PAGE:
Unfortunately, a car crash represents one of the common ways in which you can sustain a spinal cord injury that could put you in a wheelchair for the rest of your life.
Per the Mayo Clinic, an SCI occurs when a traumatic event disrupts or severs the connection between your brain and the rest of your body that runs down your back.
Vertebrae and their location
Thirty-three vertebrae surround your spinal cord. When you injure your neck or back in a car crash or other catastrophic accident, your injury most likely will occur in one of the three following areas:
- Your cervical (neck) area containing your seven cervical vertebrae
- Your thoracic (upper back) area containing your 12 thoracic vertebrae
- Your lumbar (lower back) area containing your five lumbar vertebrae
The amount of paralysis you will sustain depends on two factors: the location of your SCI and its severity. The parts of your body below your injury point will become paralyzed. Consequently, The higher up your SCI, the more paralysis you will sustain.
An SCI to your lumbar or lower thoracic area results in paraplegia, paralysis and loss of sensation in your legs, feet, hips and possibly stomach. You will not be able to walk and you likely will lose bowel and bladder control as well.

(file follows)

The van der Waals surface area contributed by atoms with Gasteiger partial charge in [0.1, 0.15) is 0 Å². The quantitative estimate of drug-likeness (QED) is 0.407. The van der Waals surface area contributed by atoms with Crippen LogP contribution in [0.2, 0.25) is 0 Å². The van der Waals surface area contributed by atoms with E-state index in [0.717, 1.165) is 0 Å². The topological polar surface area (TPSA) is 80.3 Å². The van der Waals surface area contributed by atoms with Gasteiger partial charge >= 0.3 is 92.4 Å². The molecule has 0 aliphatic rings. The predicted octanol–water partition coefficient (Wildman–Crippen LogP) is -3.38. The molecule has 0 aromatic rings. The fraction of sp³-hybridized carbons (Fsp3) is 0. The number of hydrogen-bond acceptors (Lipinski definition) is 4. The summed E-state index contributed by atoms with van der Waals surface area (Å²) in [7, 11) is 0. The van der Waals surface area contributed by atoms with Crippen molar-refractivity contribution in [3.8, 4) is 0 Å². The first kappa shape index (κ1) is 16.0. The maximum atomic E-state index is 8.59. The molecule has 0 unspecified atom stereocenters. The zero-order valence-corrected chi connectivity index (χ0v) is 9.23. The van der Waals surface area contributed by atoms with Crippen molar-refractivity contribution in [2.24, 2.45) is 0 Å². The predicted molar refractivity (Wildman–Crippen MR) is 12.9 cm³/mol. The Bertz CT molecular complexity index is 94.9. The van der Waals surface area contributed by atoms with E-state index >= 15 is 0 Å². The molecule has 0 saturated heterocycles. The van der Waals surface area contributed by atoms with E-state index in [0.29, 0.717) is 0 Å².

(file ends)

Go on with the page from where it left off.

An SCI to your cervical or upper thoracic area results in quadriplegia, paralysis and loss of sensation in your arms and hands as well as in your legs, feet and the majority of your torso. Quadriplegia renders you unable to provide for any of your basic daily needs, thus requiring the ministrations of 24/7 caregivers.
With an incomplete SCI, you stand a reasonable chance of regaining much of the voluntary movement and sensation your injury caused you to lose. Your recovery, however, will require untold hours of grueling physical therapy. Conversely, a complete SCI offers you virtually no hope of ever resuming your normal activities.